The EPA has blamed California for the bureaucratic backlog—just 11 withdrawn plans originated in the other 49 states.
The California Air Resources Board (CARB) has faulted the agency for the backlog. CARB said in a response letter that the agency’s chronic “staff shortages, competing administrative priorities, and a lack of clear guidelines” led to delays. Despite the blame-shifting, the EPA and the state government had successfully negotiated the withdrawal of 43 noncompliant plans by end of 2019, according to the agency.
“The effort to resolve U.S. EPA’s backlog has been an ongoing process—a process that’s been ongoing even before U.S. EPA’s Sept. 24, 2019, letter—and is continuing,” CARB said in a statement. “It has always been the intent that we would continue to work collaboratively to address any U.S. EPA administrative backlog.”
Voluntary withdrawal allows the state to avoid federal sanctions that could come into effect if the agency rejects a plan.
The White House is also moving to streamline the environmental review process of other federal agencies. President Donald Trump announced a plan on Thursday to speed up infrastructure projects by setting a two-year time limit for federal agencies to complete environmental reviews, a process that now has the potential to drag on for more than a decade.
“America is a nation of builders. It took four years to build the Golden Gate Bridge, five years to build the Hoover Dam, and less than one year—can you believe that?—to build the Empire State Building,” Trump said. “Yet today, it can take more than 10 years just to get a permit to build a simple road.”
California’s environmental plans languished in the EPA backlog for eight years on average, according to the state. Two plans submitted by Lassen County, California, were originally written in 1987. The EPA acknowledged that it has not adequately supported rural county governments through the approval process in the past.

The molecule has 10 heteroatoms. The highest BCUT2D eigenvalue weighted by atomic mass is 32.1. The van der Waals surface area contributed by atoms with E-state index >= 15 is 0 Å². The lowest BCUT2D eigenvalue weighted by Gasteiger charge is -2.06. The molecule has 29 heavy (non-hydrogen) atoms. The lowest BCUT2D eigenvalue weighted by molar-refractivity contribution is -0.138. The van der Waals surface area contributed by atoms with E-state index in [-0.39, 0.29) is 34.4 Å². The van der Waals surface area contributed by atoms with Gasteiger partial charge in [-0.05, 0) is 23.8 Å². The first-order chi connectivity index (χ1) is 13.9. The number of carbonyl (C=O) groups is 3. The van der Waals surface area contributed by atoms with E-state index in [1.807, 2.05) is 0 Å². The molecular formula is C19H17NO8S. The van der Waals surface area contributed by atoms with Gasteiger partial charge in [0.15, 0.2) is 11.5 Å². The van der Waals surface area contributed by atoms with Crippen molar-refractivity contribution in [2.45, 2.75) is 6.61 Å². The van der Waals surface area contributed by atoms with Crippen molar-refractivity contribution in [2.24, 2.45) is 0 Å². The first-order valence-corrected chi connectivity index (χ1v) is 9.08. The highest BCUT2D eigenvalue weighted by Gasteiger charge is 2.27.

“The local agency has not had sufficient staffing to either withdraw or replace their permit rule submittals, and EPA has not had sufficient resources to provide the higher level of support needed for them to take that action,” agency adviser Michael Abboud said.
The EPA has successfully pushed other states to withdraw noncompliant plans as well. Despite receiving 369 plans in 2019, the agency was able to reduce the total backlog by roughly 10 percent to 333 unprocessed plans. Federal regulators are now working with state governments to replace withdrawn plans with proposals that can meet current requirements.
“The next step would be to develop replacement [plans] that protect human health and the environment,” Michael Stoker, a regional EPA administrator in charge of Californian air quality, said in a December letter to California.
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“If you build it, they will come.” If the old adage holds any water, it is no wonder Pew Research Center reported in 2019 that the state of California is home to the largest population of illegal immigrants in the United States, accounting for approximately one in five of nation’s estimated illegal migrants. Liberal Gov.…
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A loophole in a California state law that allows some car break-ins to go unpunished has created a car burglary crisis in the state. According to the Los Angeles Police Department, state law requires proof that a vehicle was locked for a break-in to count as felony burglary. “It’s ridiculous that under current law you…
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In a defining week for President Donald Trump on the world stage, national security adviser Robert O’Brien was a constant presence at the president’s side as the U.S. edged to the brink of war with Iran and back again. The contrasts with O’Brien’s predecessor along the way — in secret consultations at Trump’s Mar-a-Lago resort…